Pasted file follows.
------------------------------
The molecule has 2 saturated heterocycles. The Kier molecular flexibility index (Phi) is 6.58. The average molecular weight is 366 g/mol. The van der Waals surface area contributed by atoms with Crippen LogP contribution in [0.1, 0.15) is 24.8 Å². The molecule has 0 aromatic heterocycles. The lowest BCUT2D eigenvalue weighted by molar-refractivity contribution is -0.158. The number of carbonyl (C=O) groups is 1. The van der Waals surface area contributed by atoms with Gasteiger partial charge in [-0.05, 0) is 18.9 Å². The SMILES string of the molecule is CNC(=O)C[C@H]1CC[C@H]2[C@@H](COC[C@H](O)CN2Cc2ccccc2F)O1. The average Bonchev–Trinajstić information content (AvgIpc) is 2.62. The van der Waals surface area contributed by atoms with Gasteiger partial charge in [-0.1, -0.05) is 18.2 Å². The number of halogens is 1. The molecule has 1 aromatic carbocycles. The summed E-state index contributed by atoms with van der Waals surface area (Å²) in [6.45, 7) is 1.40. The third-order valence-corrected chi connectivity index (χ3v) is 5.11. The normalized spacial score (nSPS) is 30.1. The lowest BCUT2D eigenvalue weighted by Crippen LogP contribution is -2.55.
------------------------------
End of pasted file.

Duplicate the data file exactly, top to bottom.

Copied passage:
The molecule has 2 saturated heterocycles. The Kier molecular flexibility index (Phi) is 6.58. The average molecular weight is 366 g/mol. The van der Waals surface area contributed by atoms with Crippen LogP contribution in [0.1, 0.15) is 24.8 Å². The molecule has 0 aromatic heterocycles. The lowest BCUT2D eigenvalue weighted by molar-refractivity contribution is -0.158. The number of carbonyl (C=O) groups is 1. The van der Waals surface area contributed by atoms with Gasteiger partial charge in [-0.05, 0) is 18.9 Å². The SMILES string of the molecule is CNC(=O)C[C@H]1CC[C@H]2[C@@H](COC[C@H](O)CN2Cc2ccccc2F)O1. The average Bonchev–Trinajstić information content (AvgIpc) is 2.62. The van der Waals surface area contributed by atoms with Gasteiger partial charge in [-0.1, -0.05) is 18.2 Å². The number of halogens is 1. The molecule has 1 aromatic carbocycles. The summed E-state index contributed by atoms with van der Waals surface area (Å²) in [6.45, 7) is 1.40. The third-order valence-corrected chi connectivity index (χ3v) is 5.11. The normalized spacial score (nSPS) is 30.1. The lowest BCUT2D eigenvalue weighted by Crippen LogP contribution is -2.55.